Published On: Wed, Mar 28th, 2018

Government fails to set standards: no conviction possible for operating illegal brothel

GEBE power plant and Cay Bay

PHILIPSBURG – The public prosecutor demanded 36 months with 6 months suspended and 2 years of probation against Juan L., owner of the Juan Bar in Cole Bay for ill-treatment, human trafficking and the illegal employment of eleven foreign women who worked as prostitutes in the rooms he rented out to them. The prosecution also wants to seize cash worth a bit more than $5,500 investigators found hidden in the defendant’s bedroom in dollar, guilder and euro denominations. The court will pronounce its verdict on April 18.

Amid all charges the spotlight suddenly fell on the government of St. Maarten and the lack of proper legislation. Because the government has failed so far to establish standards for sex-companies, the prosecution said it cannot ask the court to convict the defendant for operating a brothel without a permit.

On December 19, 2017, the police raided the Juan Bar in Cole Bay. A week earlier, a woman had filed a complaint about ill-treatment by the 52-year old defendant. He allegedly hit her in her face, broke her nose and threw her out of a driving car.

The prosecutor’s office found that L. had equipped his bar as a brothel without having a permit to do so, and that he illegally employed eleven women who worked there as prostitutes.

The defendant told investigators that he is renting out rooms for $10 and that it is not his concern what the women are doing there. He is also selling condoms and Viagra in his bar. Most women interviewed in the course of the investigation said they were working in prostitution, adding that they could work when they wanted and that there were no rules.

Information gathered from the defendant’s phone showed that he had advised women from Venezuela to enter the island via the French side. He also told women in voicemails: “You only pay me $10 if you have a client.” This tallies with statements the women have made to the police.

The public prosecutor said that during he raid on December 19, seven women were found at the bar. “Not all women were prepared to tell what was happening there.”

The prosecutor considered all charges proven, including the ill-treatment, but he left the charge of operating a brothel without a permit out of the equation. “This is because there is no elaboration of the permit system. There are no standards for sex-companies.”

Attorney Safira Ibrahim asked the court to acquit her client of the ill-treatment because there is no signed statement from the victim about the incident. L. and the women got into an argument in his car; according to the attorney, the woman was drunk. “She hit my client first and he reacted with one slap with his open hand. How can that result in a broken nose?”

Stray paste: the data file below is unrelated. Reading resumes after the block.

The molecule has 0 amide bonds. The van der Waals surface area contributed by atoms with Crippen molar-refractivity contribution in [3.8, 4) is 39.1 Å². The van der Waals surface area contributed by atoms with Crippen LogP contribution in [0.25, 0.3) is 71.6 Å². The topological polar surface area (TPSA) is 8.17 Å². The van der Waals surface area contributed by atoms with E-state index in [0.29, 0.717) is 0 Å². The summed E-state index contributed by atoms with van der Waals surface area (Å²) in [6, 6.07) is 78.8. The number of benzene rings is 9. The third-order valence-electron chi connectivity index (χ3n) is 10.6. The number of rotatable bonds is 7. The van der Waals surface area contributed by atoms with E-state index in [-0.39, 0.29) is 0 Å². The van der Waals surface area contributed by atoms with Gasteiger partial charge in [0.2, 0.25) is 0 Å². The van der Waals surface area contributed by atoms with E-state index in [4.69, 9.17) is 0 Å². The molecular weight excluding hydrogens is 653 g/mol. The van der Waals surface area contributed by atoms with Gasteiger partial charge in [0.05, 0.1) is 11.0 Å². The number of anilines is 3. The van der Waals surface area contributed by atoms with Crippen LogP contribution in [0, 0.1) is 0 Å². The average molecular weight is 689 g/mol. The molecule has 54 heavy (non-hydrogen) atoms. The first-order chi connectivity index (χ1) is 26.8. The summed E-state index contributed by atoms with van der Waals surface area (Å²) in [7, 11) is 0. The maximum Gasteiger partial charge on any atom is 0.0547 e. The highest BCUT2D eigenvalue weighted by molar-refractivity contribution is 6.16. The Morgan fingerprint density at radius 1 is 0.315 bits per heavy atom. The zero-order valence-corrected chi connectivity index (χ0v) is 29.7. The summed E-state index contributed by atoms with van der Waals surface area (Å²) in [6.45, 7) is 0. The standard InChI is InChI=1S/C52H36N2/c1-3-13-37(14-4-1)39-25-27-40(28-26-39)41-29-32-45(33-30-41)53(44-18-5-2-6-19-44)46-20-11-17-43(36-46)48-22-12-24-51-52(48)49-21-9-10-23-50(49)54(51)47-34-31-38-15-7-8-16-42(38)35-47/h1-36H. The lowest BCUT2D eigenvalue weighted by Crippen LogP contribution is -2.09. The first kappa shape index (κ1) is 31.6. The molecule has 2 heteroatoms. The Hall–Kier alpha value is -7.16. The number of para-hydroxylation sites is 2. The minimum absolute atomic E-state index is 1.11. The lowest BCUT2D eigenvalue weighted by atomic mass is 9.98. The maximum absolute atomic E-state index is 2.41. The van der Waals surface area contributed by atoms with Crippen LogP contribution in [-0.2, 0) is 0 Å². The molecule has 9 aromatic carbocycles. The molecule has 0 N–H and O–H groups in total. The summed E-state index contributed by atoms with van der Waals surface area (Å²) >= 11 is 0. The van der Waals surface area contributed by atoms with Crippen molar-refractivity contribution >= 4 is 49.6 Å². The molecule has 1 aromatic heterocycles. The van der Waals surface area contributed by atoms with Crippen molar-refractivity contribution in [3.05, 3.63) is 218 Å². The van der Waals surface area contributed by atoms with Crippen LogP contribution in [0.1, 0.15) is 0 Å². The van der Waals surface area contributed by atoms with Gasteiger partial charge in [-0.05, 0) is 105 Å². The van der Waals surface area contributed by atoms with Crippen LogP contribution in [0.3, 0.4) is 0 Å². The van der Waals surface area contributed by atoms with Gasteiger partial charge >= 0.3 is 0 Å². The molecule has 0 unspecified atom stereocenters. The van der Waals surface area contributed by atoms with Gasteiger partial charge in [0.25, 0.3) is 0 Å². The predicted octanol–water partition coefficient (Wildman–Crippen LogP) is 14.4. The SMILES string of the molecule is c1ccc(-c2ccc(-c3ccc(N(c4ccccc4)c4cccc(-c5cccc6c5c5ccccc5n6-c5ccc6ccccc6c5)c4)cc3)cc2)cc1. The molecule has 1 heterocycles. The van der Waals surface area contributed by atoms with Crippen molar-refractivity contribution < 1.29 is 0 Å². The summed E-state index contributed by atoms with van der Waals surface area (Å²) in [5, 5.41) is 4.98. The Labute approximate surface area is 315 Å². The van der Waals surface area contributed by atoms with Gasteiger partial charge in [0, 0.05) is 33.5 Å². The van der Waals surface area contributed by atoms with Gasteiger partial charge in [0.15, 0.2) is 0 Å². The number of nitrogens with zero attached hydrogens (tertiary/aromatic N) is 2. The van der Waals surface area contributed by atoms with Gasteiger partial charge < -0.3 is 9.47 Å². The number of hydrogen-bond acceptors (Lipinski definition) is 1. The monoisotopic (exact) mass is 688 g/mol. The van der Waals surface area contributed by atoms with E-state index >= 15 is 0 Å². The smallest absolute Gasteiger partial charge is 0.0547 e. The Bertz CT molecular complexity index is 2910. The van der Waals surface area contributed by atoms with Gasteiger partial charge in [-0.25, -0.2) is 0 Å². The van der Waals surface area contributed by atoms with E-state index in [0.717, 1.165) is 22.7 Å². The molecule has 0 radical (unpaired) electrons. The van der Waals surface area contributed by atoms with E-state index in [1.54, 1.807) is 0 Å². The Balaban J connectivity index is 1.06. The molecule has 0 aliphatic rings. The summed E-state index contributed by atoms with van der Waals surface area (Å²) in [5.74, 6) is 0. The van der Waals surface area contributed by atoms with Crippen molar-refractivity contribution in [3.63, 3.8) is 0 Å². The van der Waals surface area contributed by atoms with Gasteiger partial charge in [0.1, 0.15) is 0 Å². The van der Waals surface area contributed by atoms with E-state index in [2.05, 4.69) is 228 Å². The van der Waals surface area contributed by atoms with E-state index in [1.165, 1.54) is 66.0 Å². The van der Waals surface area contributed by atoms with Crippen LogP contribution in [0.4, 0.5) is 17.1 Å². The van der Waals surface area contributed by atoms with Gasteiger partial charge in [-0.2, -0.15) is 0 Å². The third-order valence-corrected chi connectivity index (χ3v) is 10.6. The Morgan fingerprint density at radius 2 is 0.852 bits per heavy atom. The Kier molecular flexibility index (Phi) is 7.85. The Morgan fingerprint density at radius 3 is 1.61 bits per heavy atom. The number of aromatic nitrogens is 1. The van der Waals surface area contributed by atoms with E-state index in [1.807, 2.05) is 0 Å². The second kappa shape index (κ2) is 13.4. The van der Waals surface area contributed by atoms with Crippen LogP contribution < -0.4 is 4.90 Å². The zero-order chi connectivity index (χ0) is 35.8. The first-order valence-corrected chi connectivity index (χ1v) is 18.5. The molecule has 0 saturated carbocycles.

Ibrahim also contested her client’s involvement in human smuggling. “The women had all the freedom they wanted. My client is only renting out rooms and none of them has a contract with Juan Bar. The women have not been fleeced by my client and there was no coercion. They had their own key to their room and they had their passports in their possession.”

Ibrahim noted that her client is not responsible for the women’s immigration status and asked the court to acquit him of illegally bringing them into the country.

Ibrahim also dismissed the charge that her client operated a brothel. “He does not have a permit for a brothel because he does not operate one. And supermarkets also sell condoms.”

Juan L. spent 83 days in pretrial detention. “He has been punished enough,” the attorney said. “After the police searched the bar, they did not close it up properly and the bar was looted shortly afterwards. My client suffered damages because of this and I ask the court to take this into account.”

Ibrahim asked the court to acquit her client of all charges.

The prosecutor reacted to Ibrahim’s remark that the women did not have contracts with the Juan Bar. “I do not expect a labor contract in cases of illegal employment. And the agreement was clear: pay $10 per client.”


Statement issued by Prosecutor’s Office

Public Prosecutor requesting prison time for illegal brothel operator

In the investigation “MUS”, the Public Prosecutor has requested a 36-month prison sentence of which 6 months are conditional and a 2-year probation period for suspect L., accused of operating an illegal brothel.
Investigation “MUS” started following a control of the Juan Bar, where it became evident that illegal prostitution was taking place. This emerged following a violent incident on September 21st, 2017, where an apparent undocumented sex worker at the Juan Bar was thrown out of a car and battered.
Thereafter an in-depth investigation was launched leading to the discovery of additional undocumented sex workers on December 19th, 2017. A total of 7 undocumented women were found to be working in the bar.
The Public Prosecutor also requested forfeiture of seized cash amounts found at the establishment: USD 2,766, NAf 1.515 and 1.550 euro.
The Public Prosecutor pointed out that while the regulation of the adult entertainment industry is still being discussed on a legislative level, such punishment serves to prevent further human trafficking practices. The court will announce the verdict on Wednesday, April 18th, 2018.